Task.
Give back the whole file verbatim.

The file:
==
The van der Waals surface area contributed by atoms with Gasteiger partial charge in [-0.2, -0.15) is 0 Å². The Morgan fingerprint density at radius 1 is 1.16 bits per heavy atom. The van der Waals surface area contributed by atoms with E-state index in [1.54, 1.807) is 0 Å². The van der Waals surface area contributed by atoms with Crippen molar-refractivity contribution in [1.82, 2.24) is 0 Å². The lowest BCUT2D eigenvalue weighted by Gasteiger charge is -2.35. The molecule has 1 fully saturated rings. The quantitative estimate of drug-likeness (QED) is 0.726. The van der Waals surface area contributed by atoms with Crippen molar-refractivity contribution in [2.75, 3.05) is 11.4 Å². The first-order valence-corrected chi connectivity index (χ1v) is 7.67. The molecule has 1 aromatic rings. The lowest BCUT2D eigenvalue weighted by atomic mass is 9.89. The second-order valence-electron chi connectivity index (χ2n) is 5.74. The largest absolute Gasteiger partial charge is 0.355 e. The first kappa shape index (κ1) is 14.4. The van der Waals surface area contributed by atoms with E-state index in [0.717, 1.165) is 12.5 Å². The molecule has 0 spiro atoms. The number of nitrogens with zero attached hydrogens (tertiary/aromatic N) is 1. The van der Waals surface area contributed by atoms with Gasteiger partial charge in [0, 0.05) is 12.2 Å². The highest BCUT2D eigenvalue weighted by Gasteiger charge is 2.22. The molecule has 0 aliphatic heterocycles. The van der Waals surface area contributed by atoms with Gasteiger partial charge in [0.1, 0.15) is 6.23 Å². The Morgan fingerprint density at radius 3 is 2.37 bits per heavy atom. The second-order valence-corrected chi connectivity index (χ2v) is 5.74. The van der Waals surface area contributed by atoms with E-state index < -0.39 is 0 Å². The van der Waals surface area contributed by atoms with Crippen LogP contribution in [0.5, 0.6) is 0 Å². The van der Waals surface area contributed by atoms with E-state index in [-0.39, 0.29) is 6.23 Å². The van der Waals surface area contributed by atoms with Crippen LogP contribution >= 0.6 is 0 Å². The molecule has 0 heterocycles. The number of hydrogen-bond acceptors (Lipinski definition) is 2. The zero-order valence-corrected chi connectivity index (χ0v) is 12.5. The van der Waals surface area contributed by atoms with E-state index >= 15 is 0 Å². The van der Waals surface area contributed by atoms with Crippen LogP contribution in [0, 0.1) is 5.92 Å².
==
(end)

The van der Waals surface area contributed by atoms with Gasteiger partial charge in [-0.2, -0.15) is 0 Å². The Morgan fingerprint density at radius 1 is 1.16 bits per heavy atom. The van der Waals surface area contributed by atoms with E-state index in [1.54, 1.807) is 0 Å². The van der Waals surface area contributed by atoms with Crippen molar-refractivity contribution in [1.82, 2.24) is 0 Å². The lowest BCUT2D eigenvalue weighted by Gasteiger charge is -2.35. The molecule has 1 fully saturated rings. The quantitative estimate of drug-likeness (QED) is 0.726. The van der Waals surface area contributed by atoms with Crippen molar-refractivity contribution in [2.75, 3.05) is 11.4 Å². The first-order valence-corrected chi connectivity index (χ1v) is 7.67. The molecule has 1 aromatic rings. The lowest BCUT2D eigenvalue weighted by atomic mass is 9.89. The second-order valence-electron chi connectivity index (χ2n) is 5.74. The largest absolute Gasteiger partial charge is 0.355 e. The first kappa shape index (κ1) is 14.4. The van der Waals surface area contributed by atoms with E-state index in [0.717, 1.165) is 12.5 Å². The molecule has 0 spiro atoms. The number of nitrogens with zero attached hydrogens (tertiary/aromatic N) is 1. The van der Waals surface area contributed by atoms with Gasteiger partial charge in [0, 0.05) is 12.2 Å². The highest BCUT2D eigenvalue weighted by Gasteiger charge is 2.22. The molecule has 0 aliphatic heterocycles. The van der Waals surface area contributed by atoms with Gasteiger partial charge in [0.1, 0.15) is 6.23 Å². The Morgan fingerprint density at radius 3 is 2.37 bits per heavy atom. The second-order valence-corrected chi connectivity index (χ2v) is 5.74. The van der Waals surface area contributed by atoms with E-state index < -0.39 is 0 Å². The van der Waals surface area contributed by atoms with Crippen LogP contribution in [0.5, 0.6) is 0 Å². The van der Waals surface area contributed by atoms with E-state index in [-0.39, 0.29) is 6.23 Å². The van der Waals surface area contributed by atoms with Crippen LogP contribution >= 0.6 is 0 Å². The molecule has 0 heterocycles. The number of hydrogen-bond acceptors (Lipinski definition) is 2. The zero-order valence-corrected chi connectivity index (χ0v) is 12.5. The van der Waals surface area contributed by atoms with E-state index >= 15 is 0 Å². The van der Waals surface area contributed by atoms with Crippen LogP contribution in [0, 0.1) is 5.92 Å².